Abstract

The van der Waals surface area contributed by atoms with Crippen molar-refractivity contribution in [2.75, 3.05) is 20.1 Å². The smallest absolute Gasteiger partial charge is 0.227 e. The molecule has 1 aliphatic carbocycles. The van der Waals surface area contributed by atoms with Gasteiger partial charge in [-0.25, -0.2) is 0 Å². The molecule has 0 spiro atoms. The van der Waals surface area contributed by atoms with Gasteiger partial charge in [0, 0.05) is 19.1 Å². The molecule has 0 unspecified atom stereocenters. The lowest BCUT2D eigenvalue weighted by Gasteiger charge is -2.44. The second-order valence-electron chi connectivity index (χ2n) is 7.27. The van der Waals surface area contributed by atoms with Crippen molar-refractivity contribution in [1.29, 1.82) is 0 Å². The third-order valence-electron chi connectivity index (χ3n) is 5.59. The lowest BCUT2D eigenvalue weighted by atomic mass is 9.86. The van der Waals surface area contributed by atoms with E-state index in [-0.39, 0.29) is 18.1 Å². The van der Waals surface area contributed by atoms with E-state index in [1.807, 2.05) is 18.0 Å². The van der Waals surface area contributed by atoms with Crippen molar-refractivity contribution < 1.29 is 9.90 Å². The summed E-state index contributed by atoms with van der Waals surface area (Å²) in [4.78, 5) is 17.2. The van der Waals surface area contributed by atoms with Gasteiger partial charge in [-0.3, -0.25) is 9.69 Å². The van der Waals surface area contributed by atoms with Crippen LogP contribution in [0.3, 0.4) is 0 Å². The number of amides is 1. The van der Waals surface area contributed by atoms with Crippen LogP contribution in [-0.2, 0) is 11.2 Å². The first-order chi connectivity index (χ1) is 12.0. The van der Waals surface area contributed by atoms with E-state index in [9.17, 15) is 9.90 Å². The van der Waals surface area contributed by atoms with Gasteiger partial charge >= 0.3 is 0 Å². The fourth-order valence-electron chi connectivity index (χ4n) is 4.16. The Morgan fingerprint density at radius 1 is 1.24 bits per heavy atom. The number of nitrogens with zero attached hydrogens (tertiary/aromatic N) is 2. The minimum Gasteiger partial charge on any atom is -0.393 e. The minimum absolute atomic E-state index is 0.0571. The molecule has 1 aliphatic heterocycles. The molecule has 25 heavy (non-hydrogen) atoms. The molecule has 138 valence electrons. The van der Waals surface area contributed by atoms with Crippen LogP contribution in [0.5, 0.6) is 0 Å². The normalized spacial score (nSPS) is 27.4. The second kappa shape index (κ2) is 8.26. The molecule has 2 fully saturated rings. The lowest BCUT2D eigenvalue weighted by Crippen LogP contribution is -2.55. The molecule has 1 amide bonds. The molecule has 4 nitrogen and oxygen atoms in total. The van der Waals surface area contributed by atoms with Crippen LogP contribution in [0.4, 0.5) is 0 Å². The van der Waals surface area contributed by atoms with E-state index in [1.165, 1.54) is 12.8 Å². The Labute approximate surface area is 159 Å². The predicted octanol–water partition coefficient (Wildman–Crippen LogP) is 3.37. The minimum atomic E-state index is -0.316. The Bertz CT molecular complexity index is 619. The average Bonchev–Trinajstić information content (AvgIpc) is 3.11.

Pulsed laser deposition (PLD) of thin films has evolved into a well-recognized technique for a wide range of materials and in a variety of devices. There is great interest in the energy characterization of the ablated plume because this is a key parameter in determining the quality of the deposited film. Spectroscopic techniques, such as optical time-of-flight (TOF,) emission spectroscopy, and laser-induced-fluorescence (LIF) are excellent methods for this purpose since they offer temporal and spatial resolution as well as the capability of distinguishing different species. The effects of laser fluence and background gas pressure on the kinetic energies of the ablated species were found by the optical time-of flight technique and by emission imaging. Furthermore, laser-induced-fluorescence was employed for spectrally resolved imaging. The results provide additional data on the kinetic energy and the distribution of neutral titanium. The axial velocity of neutral titanium was found to be as high as 2 × 104 m/s. The distribution of species within the plume was also determined.

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